NASA released more amazing space imagery and scientific data, slowly and steadily coming down to earth from the New Horizons space probe after its historic fly-by of Pluto. Boing Boing followed the press conference and downloaded all the fun stuff for you. Scroll down for amazing space images, video, and animation-- and stay tuned for stereo images in the weeks to come. More data to be released weekly.

Read the rest

NASA Ground team stands by for Pluto fly-by confirmation signal from New Horizons

Screen Shot 2015-07-14 at 5.42.24 PM

NASA’s New Horizons spacecraft is expected to radio home any minute now. We're watching on NASA TV. The moment will end a nearly 22-hour radio blackout as the probe focused on a series of close-up observations of Pluto and its moons.

From SpaceFlight Now:

Engineers expect to lock on to a carrier signal, then start receiving housekeeping data on the status of the New Horizons spacecraft. No science data will come down during Tuesday night’s pass.

“The reason why you’re not seeing more things immediately is because the spacecraft is spending all its time making the observations of the Pluto system,” says Hal Weaver, New Horizons’ project sciences from the Johns Hopkins University Applied Physics Laboratory in Laurel, Maryland. “That’s what we wanted to do. Of course, you want to optimize the scientific return from the mission.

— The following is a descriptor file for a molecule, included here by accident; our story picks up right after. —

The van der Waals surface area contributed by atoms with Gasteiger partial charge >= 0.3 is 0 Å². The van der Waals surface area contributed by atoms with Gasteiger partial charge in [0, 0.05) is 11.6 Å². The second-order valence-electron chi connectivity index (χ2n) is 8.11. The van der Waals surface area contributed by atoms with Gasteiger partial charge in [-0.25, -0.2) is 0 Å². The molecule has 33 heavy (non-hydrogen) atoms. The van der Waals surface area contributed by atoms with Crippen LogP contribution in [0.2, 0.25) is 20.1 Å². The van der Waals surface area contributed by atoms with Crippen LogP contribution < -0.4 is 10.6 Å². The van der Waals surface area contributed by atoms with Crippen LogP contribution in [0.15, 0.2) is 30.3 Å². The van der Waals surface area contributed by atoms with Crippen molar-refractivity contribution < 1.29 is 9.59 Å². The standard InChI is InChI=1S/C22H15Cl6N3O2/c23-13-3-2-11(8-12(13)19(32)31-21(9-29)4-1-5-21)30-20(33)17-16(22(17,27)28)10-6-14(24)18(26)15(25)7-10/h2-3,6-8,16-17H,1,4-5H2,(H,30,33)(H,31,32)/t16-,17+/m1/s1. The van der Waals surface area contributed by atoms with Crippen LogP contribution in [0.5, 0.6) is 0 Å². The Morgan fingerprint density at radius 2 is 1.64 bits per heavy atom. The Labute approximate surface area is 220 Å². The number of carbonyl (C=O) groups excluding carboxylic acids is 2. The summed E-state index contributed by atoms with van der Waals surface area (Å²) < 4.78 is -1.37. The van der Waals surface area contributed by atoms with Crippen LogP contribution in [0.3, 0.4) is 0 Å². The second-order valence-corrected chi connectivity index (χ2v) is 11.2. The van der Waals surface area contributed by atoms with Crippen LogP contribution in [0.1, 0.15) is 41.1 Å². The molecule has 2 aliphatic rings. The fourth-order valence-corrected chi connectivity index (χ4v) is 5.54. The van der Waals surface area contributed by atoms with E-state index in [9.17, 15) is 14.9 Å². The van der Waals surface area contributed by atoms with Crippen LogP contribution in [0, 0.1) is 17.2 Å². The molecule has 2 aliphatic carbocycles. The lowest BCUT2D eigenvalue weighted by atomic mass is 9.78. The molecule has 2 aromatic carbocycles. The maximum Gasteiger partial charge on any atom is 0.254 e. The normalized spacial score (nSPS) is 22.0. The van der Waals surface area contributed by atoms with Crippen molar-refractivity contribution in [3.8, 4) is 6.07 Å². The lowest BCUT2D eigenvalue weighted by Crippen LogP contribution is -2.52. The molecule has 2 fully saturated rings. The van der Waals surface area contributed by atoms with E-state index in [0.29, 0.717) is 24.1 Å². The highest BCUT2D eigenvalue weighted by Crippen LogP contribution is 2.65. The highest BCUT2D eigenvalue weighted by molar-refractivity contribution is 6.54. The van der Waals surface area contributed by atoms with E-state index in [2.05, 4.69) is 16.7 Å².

A signal from New Horizons will be a celebratory moment for the hundreds of engineers and scientists working on the mission. The cessation of communications was part of the plan going into the flyby because New Horizons carries a fixed antenna, meaning mission managers have to choose between contacting Earth and conducting scientific work at Pluto.

Watch live: Ground team standing by for New Horizons signal

Clyde William Tombaugh (February 4, 1906 – January 17, 1997) was an American astronomer. Although he is best known for discovering the dwarf planet Pluto in 1930.


Clyde William Tombaugh (February 4, 1906 – January 17, 1997) was an American astronomer. Although he is best known for discovering the dwarf planet Pluto in 1930.